The treemap below offers a site-based overview of equivalent courses for those who wish to fit their academic goals to the site, rather than the other way around.
Global Sites Courses Treemap
Made with Flourish
The treemap shows the spread of equivalent course offerings among different divisions and majors at each site. We can see that NYU New York offers the largest number of courses, followed by Shanghai, London, Florence and Paris. A general trend we can see is that Arts and Humanities is usually the most represented division in most sites.
Notable exceptions include NYU London and Sydney, where Science is the largest division because several Psychology courses are offered in both sites. Zooming in on NYU Florence, it appears that Music is the most represented major; interestingly, however, Florence is not listed on the Music program’s list of recommended study away sites.
Core Course Categories Featured at Global Sites
Made with Flourish
So far, we have focused our discussion on major (and minor) courses. But another aspect of global education that deserves mention is the Core Curriculum. NYUAD has a uniquely designed Core that contains four encompassing categories — meaning finding equivalencies at other sites is a difficult endeavor.
Regardless, Waterman looks at the Core as an opportunity to offer students more options wherever they go and give them the opportunity to fulfill non-major requirements. “All of the sites should have all of the areas of the Core represented,” clarified the Vice Provost. As it shows in the pie chart above, many of the sites do indeed feature courses from most Core categories. Those that do not can generally be explained by the pandemic and the steep drop of course offerings it brought.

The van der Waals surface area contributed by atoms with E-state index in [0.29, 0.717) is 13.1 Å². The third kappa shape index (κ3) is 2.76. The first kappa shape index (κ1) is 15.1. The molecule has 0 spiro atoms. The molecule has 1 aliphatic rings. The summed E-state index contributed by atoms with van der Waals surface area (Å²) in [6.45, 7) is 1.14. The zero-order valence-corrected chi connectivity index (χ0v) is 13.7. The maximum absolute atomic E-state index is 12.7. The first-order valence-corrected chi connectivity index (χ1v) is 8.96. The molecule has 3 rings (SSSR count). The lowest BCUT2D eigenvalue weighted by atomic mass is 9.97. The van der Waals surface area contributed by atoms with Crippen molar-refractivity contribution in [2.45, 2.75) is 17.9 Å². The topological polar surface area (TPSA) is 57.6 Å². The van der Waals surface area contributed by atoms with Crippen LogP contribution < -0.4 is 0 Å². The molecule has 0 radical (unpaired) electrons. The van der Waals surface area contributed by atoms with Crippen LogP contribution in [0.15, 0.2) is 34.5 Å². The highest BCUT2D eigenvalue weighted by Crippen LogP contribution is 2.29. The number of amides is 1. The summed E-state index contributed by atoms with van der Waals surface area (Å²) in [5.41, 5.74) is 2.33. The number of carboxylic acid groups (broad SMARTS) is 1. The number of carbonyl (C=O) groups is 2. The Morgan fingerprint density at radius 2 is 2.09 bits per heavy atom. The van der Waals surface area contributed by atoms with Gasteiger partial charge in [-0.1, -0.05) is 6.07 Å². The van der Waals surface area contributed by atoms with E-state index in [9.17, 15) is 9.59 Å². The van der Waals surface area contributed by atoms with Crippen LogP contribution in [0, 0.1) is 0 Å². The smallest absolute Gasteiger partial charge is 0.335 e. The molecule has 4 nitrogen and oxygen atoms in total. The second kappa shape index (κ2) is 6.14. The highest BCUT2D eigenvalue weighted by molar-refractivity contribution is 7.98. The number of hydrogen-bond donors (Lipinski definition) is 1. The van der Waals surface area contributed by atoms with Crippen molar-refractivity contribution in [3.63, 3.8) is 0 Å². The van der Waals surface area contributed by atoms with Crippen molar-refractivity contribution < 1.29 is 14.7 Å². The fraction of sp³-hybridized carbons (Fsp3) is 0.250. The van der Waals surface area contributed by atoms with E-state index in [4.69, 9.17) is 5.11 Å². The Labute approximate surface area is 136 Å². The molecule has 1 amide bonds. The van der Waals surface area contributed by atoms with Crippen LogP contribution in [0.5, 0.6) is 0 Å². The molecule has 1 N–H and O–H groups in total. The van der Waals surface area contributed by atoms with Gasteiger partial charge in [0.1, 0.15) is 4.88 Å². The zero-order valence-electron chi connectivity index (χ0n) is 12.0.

It should be mentioned that our data-centric approach means that we have looked at the course catalogue quantitatively, without exploring the significance of individual courses. The latter view is especially important in the Core, as the university is deliberately trying to enhance the cultural understanding of students through its global Core course offerings. “If you’re living in Berlin, you can study about Berlin, and you’re going to have a better time in Berlin — that’s the theory,” said Waterman.
What does the future hold for the network?
“The next level will be to have global curricular development,” suggested Waterman, “where all of the committees who run curricula on the different portal campuses plan a slate of courses together that have legibility in the different programs.” This would simplify the equivalency process and allow for a greater, more diverse set of courses to be offered to everybody.
Overall, we can say that while significant course disparities exist between majors, and between STEM and non-STEM fields, there are clear reasons for the state of global education at NYUAD today. Starting from spontaneous opportunities around the world, NYU has built an expansive global network in which the portal campuses (including Abu Dhabi) have a strong voice.
Máté Hekfusz and Reem Hazim are Data Editors. Email them at